Greenville affected person talks about weight reduction drug that is gaining recognition

GREENVILLE, SC (FOX Carolina) — Using a diabetes drug to shed a few pounds is more than a TikTok trend. Celebrities like Elon Musk boast about losing pounds thanks to the substance. The two drugs are Ozempic and Wegovy. Ozempic has been approved for diabetes and Wegovy for weight loss. But they are made from the exact same ingredient, semaglutide. A Greenville clinic is offering a compound of the drug, and one patient says it’s been life-changing.

Dennis Cameron says he was 5’8″ last summer and weighed about 260 pounds. He had high blood pressure and went to his doctor for severe chest pain.

“They said I had some kind of stroke,” Cameron said.

His grandfather died of a heart attack at the age of 56 and he worried about the same fate, especially as he is a single father.

“I have a three year old and I just wanted to be around,” Cameron said. “I’m 50 years old and being overweight really wasn’t good.”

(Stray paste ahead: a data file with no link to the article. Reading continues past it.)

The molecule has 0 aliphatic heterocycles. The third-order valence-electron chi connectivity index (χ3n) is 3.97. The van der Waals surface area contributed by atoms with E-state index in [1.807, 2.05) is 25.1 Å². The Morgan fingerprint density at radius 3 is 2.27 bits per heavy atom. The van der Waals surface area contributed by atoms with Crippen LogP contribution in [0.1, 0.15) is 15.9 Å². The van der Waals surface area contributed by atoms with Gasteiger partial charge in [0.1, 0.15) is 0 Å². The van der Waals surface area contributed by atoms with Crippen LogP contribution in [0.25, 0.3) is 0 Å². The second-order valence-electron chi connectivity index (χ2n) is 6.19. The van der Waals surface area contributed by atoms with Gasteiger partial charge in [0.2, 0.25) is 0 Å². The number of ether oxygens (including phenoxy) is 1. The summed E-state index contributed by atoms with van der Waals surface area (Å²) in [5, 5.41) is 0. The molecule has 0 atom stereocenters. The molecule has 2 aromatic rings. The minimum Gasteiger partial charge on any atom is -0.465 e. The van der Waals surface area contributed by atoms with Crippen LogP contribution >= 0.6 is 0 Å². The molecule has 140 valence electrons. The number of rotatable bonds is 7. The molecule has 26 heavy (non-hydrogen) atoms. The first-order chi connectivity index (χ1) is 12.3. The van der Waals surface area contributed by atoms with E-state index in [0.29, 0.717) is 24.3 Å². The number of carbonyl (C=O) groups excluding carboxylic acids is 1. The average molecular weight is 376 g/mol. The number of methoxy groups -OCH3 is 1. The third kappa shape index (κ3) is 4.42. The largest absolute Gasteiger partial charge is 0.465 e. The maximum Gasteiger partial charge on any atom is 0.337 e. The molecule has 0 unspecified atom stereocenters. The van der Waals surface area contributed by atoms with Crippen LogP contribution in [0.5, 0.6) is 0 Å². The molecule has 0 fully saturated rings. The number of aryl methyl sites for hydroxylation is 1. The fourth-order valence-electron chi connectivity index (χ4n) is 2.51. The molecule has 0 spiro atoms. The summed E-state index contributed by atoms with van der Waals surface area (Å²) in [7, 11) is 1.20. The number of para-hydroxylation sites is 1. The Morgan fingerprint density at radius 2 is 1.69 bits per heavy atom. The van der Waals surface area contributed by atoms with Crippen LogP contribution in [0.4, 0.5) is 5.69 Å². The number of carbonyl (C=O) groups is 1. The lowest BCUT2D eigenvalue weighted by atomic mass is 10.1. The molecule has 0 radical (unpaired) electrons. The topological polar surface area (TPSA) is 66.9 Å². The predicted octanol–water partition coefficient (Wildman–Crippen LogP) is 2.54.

He looked for the internist Dr. Mario Menendez of the Lowcountry Male Clinic in Greenville.

“We tend to associate obese people with a lack of willpower and bad habits in general, but that’s actually not the case,” said Dr. Menendez. “It’s a survival mechanism that we have.”

He recommended that Cameron try a combination of semaglutide and B12. The active ingredient acts as an appetite suppressant.

“A compound version is just a custom version of the drug,” Menendez said. “The function of the drug is partly at the brain level. It acts on certain signals in the brain that tell us we’re full when we’ve eaten.”

Cameron said it worked. In six months he lost about 65 pounds. He says he didn’t feel as hungry and was able to eat smaller portions.

“If I went to the steakhouse and ordered steak, potatoes and salad, I’d probably eat a third of that,” Cameron said.

Cameron warned that it’s important to listen to your body while taking medication and stop eating when your body signals it’s full. Patients can take up to 2.4 mg of semaglutide as an injection. Cameron says 0.5mg worked for him. But there can be side effects.

“The biggest problem I had with it was when I started increasing the doses, I got a little bit of heartburn,” Cameron said. “Nothing else.”

Other side effects of semaglutide include abdominal cramps, nausea, diarrhea, and vomiting. Individuals with a family history of thyroid cancer or multiple endocrine neoplasia syndrome type 2 should not use the drug. dr Menendez says it can cost anywhere from $400 to $1,300 a month, depending on whether a person’s insurance covers the cost.

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